United Kingdom


Source: William Notcutt

Last update: 3 December 2008


Laws

Medicinal Cannabis
  • Plant Cannabis in any form (leaf, bud, resin etc.) is a Schedule 1 drug and not available for regular medicinal use.
  • Sativex, a medicinal extract, is licensed for:
    - Use in clinical trials
    - As an unlicensed drug for named patients. As such, it is managed and prescribed as a Schedule 4 drug
  • Nabilone is a synthetic cannabinoid, licenced for use in chemotherapy induced nausea and vomiting and is a Schedule 4 drug. It is widely used to treat pain and spasticity.
  • Dronabinol is not available in the UK
  • All cannabinoids are available for use in basic research projects.

    Recreational Cannabis
  • Plant Cannabis in any form is a Class "C" illicit substance. This is the classification for legal purposes and reflects the potential harm of the drug. It also helps determine the punishment for possession or supply.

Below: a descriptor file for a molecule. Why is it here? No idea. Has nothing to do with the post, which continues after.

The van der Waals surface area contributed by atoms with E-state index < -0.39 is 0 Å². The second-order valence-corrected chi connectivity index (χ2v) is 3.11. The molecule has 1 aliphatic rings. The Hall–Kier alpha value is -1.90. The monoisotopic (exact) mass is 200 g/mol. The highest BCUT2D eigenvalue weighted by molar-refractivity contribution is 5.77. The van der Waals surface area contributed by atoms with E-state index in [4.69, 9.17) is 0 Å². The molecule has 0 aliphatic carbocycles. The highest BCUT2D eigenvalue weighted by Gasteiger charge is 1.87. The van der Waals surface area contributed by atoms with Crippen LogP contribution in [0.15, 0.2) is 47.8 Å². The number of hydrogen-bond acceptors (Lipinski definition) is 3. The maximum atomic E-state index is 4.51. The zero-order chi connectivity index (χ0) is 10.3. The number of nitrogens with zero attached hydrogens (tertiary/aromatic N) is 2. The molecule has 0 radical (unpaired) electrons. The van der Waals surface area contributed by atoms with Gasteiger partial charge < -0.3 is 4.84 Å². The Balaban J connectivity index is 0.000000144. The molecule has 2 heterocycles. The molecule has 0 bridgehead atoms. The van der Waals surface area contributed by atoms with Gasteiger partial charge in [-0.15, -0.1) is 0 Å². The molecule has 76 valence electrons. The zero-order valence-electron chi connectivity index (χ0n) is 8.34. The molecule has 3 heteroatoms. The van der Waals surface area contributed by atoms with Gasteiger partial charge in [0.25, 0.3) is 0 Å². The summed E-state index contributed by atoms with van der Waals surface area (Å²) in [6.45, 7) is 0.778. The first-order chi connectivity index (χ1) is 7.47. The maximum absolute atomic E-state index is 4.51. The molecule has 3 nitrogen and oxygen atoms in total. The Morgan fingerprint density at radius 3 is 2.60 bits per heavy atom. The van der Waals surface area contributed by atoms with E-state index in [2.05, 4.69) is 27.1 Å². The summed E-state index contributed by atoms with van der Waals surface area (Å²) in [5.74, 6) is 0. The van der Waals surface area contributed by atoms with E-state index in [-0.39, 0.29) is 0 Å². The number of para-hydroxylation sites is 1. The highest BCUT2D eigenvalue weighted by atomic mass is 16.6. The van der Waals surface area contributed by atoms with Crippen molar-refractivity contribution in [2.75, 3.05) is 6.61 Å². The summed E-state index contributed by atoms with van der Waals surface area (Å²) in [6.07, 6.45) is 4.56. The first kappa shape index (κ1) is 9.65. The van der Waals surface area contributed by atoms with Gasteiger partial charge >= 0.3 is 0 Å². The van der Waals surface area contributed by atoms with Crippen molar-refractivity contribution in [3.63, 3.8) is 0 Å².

• Currently the UK Government wants to reclassify Cannabis to "B" against the advice of the independent Advisory Council on the Misuse of Drugs.
  • Growing any Cannabis (for medicinal or recreational purposes) is illegal except under a Government licence. There are no exceptions.

    Court Rulings

    The defense of "Necessity" was used by patients growing or using plant cannabis as a medicine. This defense was taken to the House of Lords in 2004 and rejected.

    Realties

  • Prosecutions for the possession of small amounts of cannabis for obvious medicinal use seem to be rare these days. This reflects a sympathetic and pragmatic approach by the police and judiciary.
  • Industrial growers and suppliers for the recreational market are the main target of the police.
  • Politicians and the media focus heavily on the potential psychiatric harm particularly in adolescents. However, the independent Advisory Council on the Misuse of Drugs has reviewed the evidence and do not find any strong links.
  • Sativex has been undergoing clinical trials for 8 years now and still does not have a licence for clinical use. There is an increasing amount being used off-licence on a named-patient basis.

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